In the last couple of months, the federal government, through the ministry of foreign affairs has evacuated hundreds of stranded Nigerians from different countries including the United States of America, the United Kingdom, Egypt, Malaysia, and Thailand.
The returnees bear the cost of their flight tickets and are expected to self-isolate for two weeks, upon their return to Nigeria. Returnees, who receive a clean bill of health after the isolation, are given their passports and allowed to go home.
Global digital population hits 4.5 billion
About 4.57 billion people were active users of the internet in April 2020.
With Covid-19 confining within the four walls of their rooms and home, the internet becomes and is becoming a ready resource or platform for commercial and noncommercial interactions. The implication of this is that more and more people are becoming prone to using the internet. That also has an impact on the global digital population. According to information from Statistica, about 4.57 billion people were active users of the internet in April 2020. This represents 59% of global population.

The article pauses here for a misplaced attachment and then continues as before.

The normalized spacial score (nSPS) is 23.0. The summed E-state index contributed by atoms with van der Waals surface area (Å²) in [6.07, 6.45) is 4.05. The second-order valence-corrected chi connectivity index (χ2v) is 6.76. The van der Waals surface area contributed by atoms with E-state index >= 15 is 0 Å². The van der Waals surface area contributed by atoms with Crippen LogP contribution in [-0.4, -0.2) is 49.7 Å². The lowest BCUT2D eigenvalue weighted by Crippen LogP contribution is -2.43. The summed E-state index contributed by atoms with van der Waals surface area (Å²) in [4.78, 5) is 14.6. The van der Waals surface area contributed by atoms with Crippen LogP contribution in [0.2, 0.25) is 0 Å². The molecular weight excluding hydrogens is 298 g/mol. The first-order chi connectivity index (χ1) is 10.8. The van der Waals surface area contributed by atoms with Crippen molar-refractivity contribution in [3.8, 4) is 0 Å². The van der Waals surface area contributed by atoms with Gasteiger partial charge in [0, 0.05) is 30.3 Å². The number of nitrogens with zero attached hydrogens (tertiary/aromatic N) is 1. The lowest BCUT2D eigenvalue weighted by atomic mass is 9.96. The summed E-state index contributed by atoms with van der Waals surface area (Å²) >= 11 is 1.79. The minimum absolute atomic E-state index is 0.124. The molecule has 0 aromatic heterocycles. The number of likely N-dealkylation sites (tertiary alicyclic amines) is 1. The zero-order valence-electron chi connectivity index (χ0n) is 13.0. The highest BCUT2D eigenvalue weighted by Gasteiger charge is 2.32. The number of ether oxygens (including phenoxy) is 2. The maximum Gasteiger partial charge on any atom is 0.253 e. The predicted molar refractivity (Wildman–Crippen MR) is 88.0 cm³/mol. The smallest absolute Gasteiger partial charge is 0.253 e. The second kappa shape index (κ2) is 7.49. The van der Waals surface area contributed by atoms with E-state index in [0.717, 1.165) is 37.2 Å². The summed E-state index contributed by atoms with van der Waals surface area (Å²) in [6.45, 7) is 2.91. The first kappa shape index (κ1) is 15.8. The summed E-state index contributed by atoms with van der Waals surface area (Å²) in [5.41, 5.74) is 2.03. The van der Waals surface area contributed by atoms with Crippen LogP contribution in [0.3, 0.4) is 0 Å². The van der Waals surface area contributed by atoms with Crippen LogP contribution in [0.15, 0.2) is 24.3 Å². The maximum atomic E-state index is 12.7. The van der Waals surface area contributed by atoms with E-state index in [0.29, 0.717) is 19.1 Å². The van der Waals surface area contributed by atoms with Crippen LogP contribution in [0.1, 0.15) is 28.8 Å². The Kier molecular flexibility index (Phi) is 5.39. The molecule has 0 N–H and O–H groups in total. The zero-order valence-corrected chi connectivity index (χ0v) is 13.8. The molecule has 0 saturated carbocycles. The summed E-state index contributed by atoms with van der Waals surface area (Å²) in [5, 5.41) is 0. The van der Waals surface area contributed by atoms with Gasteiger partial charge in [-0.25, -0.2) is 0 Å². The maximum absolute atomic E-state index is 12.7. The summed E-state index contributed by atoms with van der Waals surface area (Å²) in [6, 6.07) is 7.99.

Among the global internet users, China, India and the United States of America recorded more internet users than the rest of the countries. As Covid-19 makes it more obvious that much can be done through the internet without any physical presence, the current global online penetration rate of 59% will increase in no distant time. Places like Northern Europe are almost there with a 95% internet penetration rate, Other countries with high internet penetration rates include the United Arab Emirate (UAE), Denmark, and South Korea. Ironically, the next-door neighbour to South Korea, North Korea has almost zero internet penetration rate.